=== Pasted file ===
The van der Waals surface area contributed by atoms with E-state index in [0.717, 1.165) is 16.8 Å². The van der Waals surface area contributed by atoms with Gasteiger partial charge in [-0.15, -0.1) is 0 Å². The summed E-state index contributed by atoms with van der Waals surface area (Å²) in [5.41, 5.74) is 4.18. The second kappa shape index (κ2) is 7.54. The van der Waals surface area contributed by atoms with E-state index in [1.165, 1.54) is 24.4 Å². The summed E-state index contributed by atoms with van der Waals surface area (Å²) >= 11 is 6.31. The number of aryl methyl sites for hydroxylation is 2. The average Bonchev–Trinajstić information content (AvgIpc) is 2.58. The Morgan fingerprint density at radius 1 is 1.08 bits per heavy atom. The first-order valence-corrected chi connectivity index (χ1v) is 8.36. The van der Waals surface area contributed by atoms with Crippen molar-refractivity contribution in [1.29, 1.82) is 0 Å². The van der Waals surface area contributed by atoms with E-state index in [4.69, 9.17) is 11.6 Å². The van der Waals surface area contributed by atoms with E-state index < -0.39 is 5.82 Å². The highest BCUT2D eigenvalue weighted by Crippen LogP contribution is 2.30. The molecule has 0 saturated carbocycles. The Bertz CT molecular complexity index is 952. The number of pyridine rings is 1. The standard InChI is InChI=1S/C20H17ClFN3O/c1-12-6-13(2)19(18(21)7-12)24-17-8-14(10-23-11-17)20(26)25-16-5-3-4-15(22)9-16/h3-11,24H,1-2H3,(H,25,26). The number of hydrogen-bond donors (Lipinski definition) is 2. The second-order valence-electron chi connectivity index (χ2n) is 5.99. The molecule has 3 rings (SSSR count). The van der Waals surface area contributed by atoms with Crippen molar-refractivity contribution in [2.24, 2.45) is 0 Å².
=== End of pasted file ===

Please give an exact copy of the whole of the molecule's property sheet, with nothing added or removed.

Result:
The van der Waals surface area contributed by atoms with E-state index in [0.717, 1.165) is 16.8 Å². The van der Waals surface area contributed by atoms with Gasteiger partial charge in [-0.15, -0.1) is 0 Å². The summed E-state index contributed by atoms with van der Waals surface area (Å²) in [5.41, 5.74) is 4.18. The second kappa shape index (κ2) is 7.54. The van der Waals surface area contributed by atoms with E-state index in [1.165, 1.54) is 24.4 Å². The summed E-state index contributed by atoms with van der Waals surface area (Å²) >= 11 is 6.31. The number of aryl methyl sites for hydroxylation is 2. The average Bonchev–Trinajstić information content (AvgIpc) is 2.58. The Morgan fingerprint density at radius 1 is 1.08 bits per heavy atom. The first-order valence-corrected chi connectivity index (χ1v) is 8.36. The van der Waals surface area contributed by atoms with Crippen molar-refractivity contribution in [1.29, 1.82) is 0 Å². The van der Waals surface area contributed by atoms with E-state index in [4.69, 9.17) is 11.6 Å². The van der Waals surface area contributed by atoms with E-state index < -0.39 is 5.82 Å². The highest BCUT2D eigenvalue weighted by Crippen LogP contribution is 2.30. The molecule has 0 saturated carbocycles. The Bertz CT molecular complexity index is 952. The number of pyridine rings is 1. The standard InChI is InChI=1S/C20H17ClFN3O/c1-12-6-13(2)19(18(21)7-12)24-17-8-14(10-23-11-17)20(26)25-16-5-3-4-15(22)9-16/h3-11,24H,1-2H3,(H,25,26). The number of hydrogen-bond donors (Lipinski definition) is 2. The second-order valence-electron chi connectivity index (χ2n) is 5.99. The molecule has 3 rings (SSSR count). The van der Waals surface area contributed by atoms with Crippen molar-refractivity contribution in [2.24, 2.45) is 0 Å².